Some of our friends and colleagues argue that technology has been dehumanizing, robbing people of human interaction and making them incapable of enjoying a meal without looking at a smartphone.
In some ways, that’s true; I’ve been guilty of looking at my phone during dinner. I can’t remember the last time I asked someone for directions, because I always have a GPS in my pocket. And I never have to call a restaurant to order food or make a reservation. Why wouldn’t I just do it online?
But, in other ways, technology has made us more human. For example, a dishwasher allows me to spend no time hand-washing dishes, giving me more quality time with my wife and daughter. Or that same GPS that may be “depriving me of human contact” gives directions faster and better than a person or paper map can, so I can get to my destination—often to spend time with friends, family, or colleagues—as efficiently as possible.
Financial services innovation is no different. Like the dishwasher and GPS—devices that have become an integral part of our daily lives—robo-advice is rehumanizing people. It’s giving them more time to spend on what they want to be doing, and it’s tailored to them; it’s based not just on their personal goals, but also on what fits into their lives.
How We Got Here
It’s not technology that dehumanizes us, but rather tedious tasks like personal finances themselves. And that’s not just because working on them takes time out of our day. We’re simply not evolved to plan perfectly for the future.
If we had evolved in a state where we expected to live forever, this might not be the case. But our ancestors evolved in a world where they had children and died by the time they were 30, so it didn’t make sense to think longer-term.
Humans tend to hyper-discount the future. We are conditioned to think about what will happen today and tomorrow, not in a few months, let alone decades. For example, would you rather have $100 now, or $105 next month? The $5 gain may not seem worth the wait, making it easier to just take the $100 that’s in front of you.
However, would you rather have $100 a year from now, or $105 a year and a month from now? Suddenly, the wait seems more worth it. You’re already waiting a year—what’s one more month? We discount differences that are near to a much higher degree than those that are far. And that just doesn’t make mathematical sense in today’s world.
Technology, created for humans by humans, helps bridge this gap, making us appreciate the changes that our bodies and minds just aren’t adapted to understand.
Setting Your Own Hours
Traditional financial services have historically required people to manage their finances during hours that are convenient for the provider. For example, financial advisors typically operate during normal business hours, so that’s what their clients have to do. Even DIY brokerage accounts, while online, require people to spend much more time managing their investments than if they were using an automated service.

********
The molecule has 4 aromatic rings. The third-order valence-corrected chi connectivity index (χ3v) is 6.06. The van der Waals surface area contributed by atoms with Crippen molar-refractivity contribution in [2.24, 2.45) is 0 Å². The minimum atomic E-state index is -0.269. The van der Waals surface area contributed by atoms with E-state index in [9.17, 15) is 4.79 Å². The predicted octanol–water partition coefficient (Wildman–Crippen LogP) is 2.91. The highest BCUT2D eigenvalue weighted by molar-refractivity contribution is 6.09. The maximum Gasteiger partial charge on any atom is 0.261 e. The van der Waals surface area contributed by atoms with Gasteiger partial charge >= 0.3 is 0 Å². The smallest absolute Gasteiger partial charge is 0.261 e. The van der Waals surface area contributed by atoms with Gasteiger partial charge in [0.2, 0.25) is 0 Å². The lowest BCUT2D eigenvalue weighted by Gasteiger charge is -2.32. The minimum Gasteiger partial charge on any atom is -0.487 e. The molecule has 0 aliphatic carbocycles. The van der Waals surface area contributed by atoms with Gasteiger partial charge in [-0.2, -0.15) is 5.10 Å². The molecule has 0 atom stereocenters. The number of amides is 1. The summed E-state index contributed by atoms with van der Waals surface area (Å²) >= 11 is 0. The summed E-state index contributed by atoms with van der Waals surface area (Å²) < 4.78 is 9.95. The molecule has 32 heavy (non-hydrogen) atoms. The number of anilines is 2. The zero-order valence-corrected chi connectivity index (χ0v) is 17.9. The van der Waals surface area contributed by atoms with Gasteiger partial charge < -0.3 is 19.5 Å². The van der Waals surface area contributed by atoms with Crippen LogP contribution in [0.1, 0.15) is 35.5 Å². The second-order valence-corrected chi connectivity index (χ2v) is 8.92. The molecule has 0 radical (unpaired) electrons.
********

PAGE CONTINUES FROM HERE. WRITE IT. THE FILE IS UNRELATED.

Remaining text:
People today don’t have that kind of time. They have jobs and kids and school—they have lives. Today’s tech services are changing the old-school model of making people tailor their lives to the provider, and instead they are tailoring the service to the customer.
For example, at Betterment, the automated investing service I started in 2010, we’ve learned that our busiest time for customer calls is Tuesday mornings. We’re not exactly sure why, but one theory is that Monday mornings are especially busy for people at work because they’re catching up from the weekend. On Tuesday mornings, they have a bit more time to engage in personal tasks, like checking if their rollover has completed.
Regardless of why people have chosen Tuesday to use our service the most, it’s their choice. And for that reason, we limit meetings and team activities on Tuesdays to make sure we are ready to answer phones and emails to keep up with demand.
Setting a Purpose
People tend to think of investing as selecting a portfolio, taking on a certain level of risk for that portfolio, and putting money into the market.
But why are they investing? That’s what gets lost—the reasons, the goals. Data suggests some investors aren’t even sure why they invest. In a September 2015 Betterment survey, 29% of people said they invest because it “seems like the right thing to do.”
The abstract idea of creating a portfolio doesn’t relate to anyone’s lives. So, many people either invest because it seems like the right thing to do, or they don’t want to invest at all because it feels complicated and ambiguous.
Automated advice gives people a purpose for saving. The automated investing business is giving them a destination: their child’s college education, retirement at a reasonable age, or purchasing their first home. It’s turning an abstract experience into something real. And that is profoundly humanizing.
This article originally appeared on Techonomy.
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